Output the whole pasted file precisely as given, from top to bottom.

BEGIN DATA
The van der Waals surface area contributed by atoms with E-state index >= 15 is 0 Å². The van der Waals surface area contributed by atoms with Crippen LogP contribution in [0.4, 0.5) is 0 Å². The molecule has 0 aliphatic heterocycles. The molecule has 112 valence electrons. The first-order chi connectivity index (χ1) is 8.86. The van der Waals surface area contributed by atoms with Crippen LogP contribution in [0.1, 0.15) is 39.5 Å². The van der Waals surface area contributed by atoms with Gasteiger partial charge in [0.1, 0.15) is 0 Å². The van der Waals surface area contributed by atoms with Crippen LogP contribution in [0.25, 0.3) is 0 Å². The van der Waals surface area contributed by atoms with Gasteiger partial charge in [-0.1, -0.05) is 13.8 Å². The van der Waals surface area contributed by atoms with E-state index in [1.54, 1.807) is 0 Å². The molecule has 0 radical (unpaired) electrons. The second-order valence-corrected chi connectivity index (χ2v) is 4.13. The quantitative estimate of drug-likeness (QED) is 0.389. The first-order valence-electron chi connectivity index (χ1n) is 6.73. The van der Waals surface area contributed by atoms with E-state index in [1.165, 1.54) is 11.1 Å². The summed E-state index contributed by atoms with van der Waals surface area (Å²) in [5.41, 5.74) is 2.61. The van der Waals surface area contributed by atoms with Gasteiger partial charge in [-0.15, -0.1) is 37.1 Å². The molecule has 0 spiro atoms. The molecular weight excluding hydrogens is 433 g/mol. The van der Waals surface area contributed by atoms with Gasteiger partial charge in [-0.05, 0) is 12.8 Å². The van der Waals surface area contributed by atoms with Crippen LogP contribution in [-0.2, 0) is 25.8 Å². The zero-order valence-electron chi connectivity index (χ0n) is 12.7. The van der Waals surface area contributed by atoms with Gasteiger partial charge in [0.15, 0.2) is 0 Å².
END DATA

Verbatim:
The van der Waals surface area contributed by atoms with E-state index >= 15 is 0 Å². The van der Waals surface area contributed by atoms with Crippen LogP contribution in [0.4, 0.5) is 0 Å². The molecule has 0 aliphatic heterocycles. The molecule has 112 valence electrons. The first-order chi connectivity index (χ1) is 8.86. The van der Waals surface area contributed by atoms with Crippen LogP contribution in [0.1, 0.15) is 39.5 Å². The van der Waals surface area contributed by atoms with Gasteiger partial charge in [0.1, 0.15) is 0 Å². The van der Waals surface area contributed by atoms with Crippen LogP contribution in [0.25, 0.3) is 0 Å². The van der Waals surface area contributed by atoms with Gasteiger partial charge in [-0.1, -0.05) is 13.8 Å². The van der Waals surface area contributed by atoms with E-state index in [1.54, 1.807) is 0 Å². The molecule has 0 radical (unpaired) electrons. The second-order valence-corrected chi connectivity index (χ2v) is 4.13. The quantitative estimate of drug-likeness (QED) is 0.389. The first-order valence-electron chi connectivity index (χ1n) is 6.73. The van der Waals surface area contributed by atoms with E-state index in [1.165, 1.54) is 11.1 Å². The summed E-state index contributed by atoms with van der Waals surface area (Å²) in [5.41, 5.74) is 2.61. The van der Waals surface area contributed by atoms with Gasteiger partial charge in [-0.15, -0.1) is 37.1 Å². The molecule has 0 spiro atoms. The molecular weight excluding hydrogens is 433 g/mol. The van der Waals surface area contributed by atoms with Gasteiger partial charge in [-0.05, 0) is 12.8 Å². The van der Waals surface area contributed by atoms with Crippen LogP contribution in [-0.2, 0) is 25.8 Å². The zero-order valence-electron chi connectivity index (χ0n) is 12.7. The van der Waals surface area contributed by atoms with Gasteiger partial charge in [0.15, 0.2) is 0 Å².